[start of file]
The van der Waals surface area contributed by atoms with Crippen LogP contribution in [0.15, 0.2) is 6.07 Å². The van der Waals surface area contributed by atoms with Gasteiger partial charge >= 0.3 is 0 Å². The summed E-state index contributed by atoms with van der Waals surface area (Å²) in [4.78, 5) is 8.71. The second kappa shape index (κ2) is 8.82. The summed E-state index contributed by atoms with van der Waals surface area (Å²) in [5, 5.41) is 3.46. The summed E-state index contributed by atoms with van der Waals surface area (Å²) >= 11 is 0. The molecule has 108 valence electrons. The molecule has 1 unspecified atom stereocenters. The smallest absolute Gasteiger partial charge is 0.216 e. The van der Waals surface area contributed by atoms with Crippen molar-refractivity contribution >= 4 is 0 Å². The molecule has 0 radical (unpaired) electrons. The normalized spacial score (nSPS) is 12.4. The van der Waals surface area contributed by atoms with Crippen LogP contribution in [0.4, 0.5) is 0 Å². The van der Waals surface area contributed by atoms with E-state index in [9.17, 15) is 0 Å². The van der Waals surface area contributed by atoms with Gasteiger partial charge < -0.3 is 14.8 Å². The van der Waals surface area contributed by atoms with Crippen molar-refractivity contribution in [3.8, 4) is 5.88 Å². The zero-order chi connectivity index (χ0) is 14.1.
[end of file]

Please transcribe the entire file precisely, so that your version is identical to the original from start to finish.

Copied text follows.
The van der Waals surface area contributed by atoms with Crippen LogP contribution in [0.15, 0.2) is 6.07 Å². The van der Waals surface area contributed by atoms with Gasteiger partial charge >= 0.3 is 0 Å². The summed E-state index contributed by atoms with van der Waals surface area (Å²) in [4.78, 5) is 8.71. The second kappa shape index (κ2) is 8.82. The summed E-state index contributed by atoms with van der Waals surface area (Å²) in [5, 5.41) is 3.46. The summed E-state index contributed by atoms with van der Waals surface area (Å²) >= 11 is 0. The molecule has 108 valence electrons. The molecule has 1 unspecified atom stereocenters. The smallest absolute Gasteiger partial charge is 0.216 e. The van der Waals surface area contributed by atoms with Crippen molar-refractivity contribution >= 4 is 0 Å². The molecule has 0 radical (unpaired) electrons. The normalized spacial score (nSPS) is 12.4. The van der Waals surface area contributed by atoms with Crippen LogP contribution in [0.4, 0.5) is 0 Å². The van der Waals surface area contributed by atoms with E-state index in [9.17, 15) is 0 Å². The van der Waals surface area contributed by atoms with Gasteiger partial charge < -0.3 is 14.8 Å². The van der Waals surface area contributed by atoms with Crippen molar-refractivity contribution in [3.8, 4) is 5.88 Å². The zero-order chi connectivity index (χ0) is 14.1.